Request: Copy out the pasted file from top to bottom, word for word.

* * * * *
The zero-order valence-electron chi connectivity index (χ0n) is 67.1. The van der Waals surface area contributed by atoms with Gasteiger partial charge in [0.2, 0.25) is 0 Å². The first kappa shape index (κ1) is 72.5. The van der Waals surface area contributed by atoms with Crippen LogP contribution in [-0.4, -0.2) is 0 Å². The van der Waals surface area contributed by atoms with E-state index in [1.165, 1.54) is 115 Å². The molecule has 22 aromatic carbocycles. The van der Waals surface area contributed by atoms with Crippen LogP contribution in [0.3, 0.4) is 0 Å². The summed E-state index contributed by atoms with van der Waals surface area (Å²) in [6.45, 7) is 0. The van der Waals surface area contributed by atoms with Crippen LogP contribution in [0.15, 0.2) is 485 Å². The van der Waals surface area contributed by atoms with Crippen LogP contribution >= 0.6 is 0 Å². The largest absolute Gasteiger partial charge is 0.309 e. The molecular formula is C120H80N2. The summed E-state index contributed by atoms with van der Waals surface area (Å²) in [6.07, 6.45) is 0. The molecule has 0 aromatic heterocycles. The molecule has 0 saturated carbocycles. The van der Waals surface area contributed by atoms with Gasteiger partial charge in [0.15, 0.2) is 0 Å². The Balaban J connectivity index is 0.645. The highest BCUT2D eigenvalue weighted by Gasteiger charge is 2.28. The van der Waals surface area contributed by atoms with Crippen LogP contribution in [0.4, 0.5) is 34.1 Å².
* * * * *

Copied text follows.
The zero-order valence-electron chi connectivity index (χ0n) is 67.1. The van der Waals surface area contributed by atoms with Gasteiger partial charge in [0.2, 0.25) is 0 Å². The first kappa shape index (κ1) is 72.5. The van der Waals surface area contributed by atoms with Crippen LogP contribution in [-0.4, -0.2) is 0 Å². The van der Waals surface area contributed by atoms with E-state index in [1.165, 1.54) is 115 Å². The molecule has 22 aromatic carbocycles. The van der Waals surface area contributed by atoms with Crippen LogP contribution in [0.3, 0.4) is 0 Å². The summed E-state index contributed by atoms with van der Waals surface area (Å²) in [6.45, 7) is 0. The van der Waals surface area contributed by atoms with Crippen LogP contribution in [0.15, 0.2) is 485 Å². The van der Waals surface area contributed by atoms with Crippen LogP contribution >= 0.6 is 0 Å². The largest absolute Gasteiger partial charge is 0.309 e. The molecular formula is C120H80N2. The summed E-state index contributed by atoms with van der Waals surface area (Å²) in [6.07, 6.45) is 0. The molecule has 0 aromatic heterocycles. The molecule has 0 saturated carbocycles. The van der Waals surface area contributed by atoms with Gasteiger partial charge in [0.15, 0.2) is 0 Å². The Balaban J connectivity index is 0.645. The highest BCUT2D eigenvalue weighted by Gasteiger charge is 2.28. The van der Waals surface area contributed by atoms with Crippen LogP contribution in [0.4, 0.5) is 34.1 Å².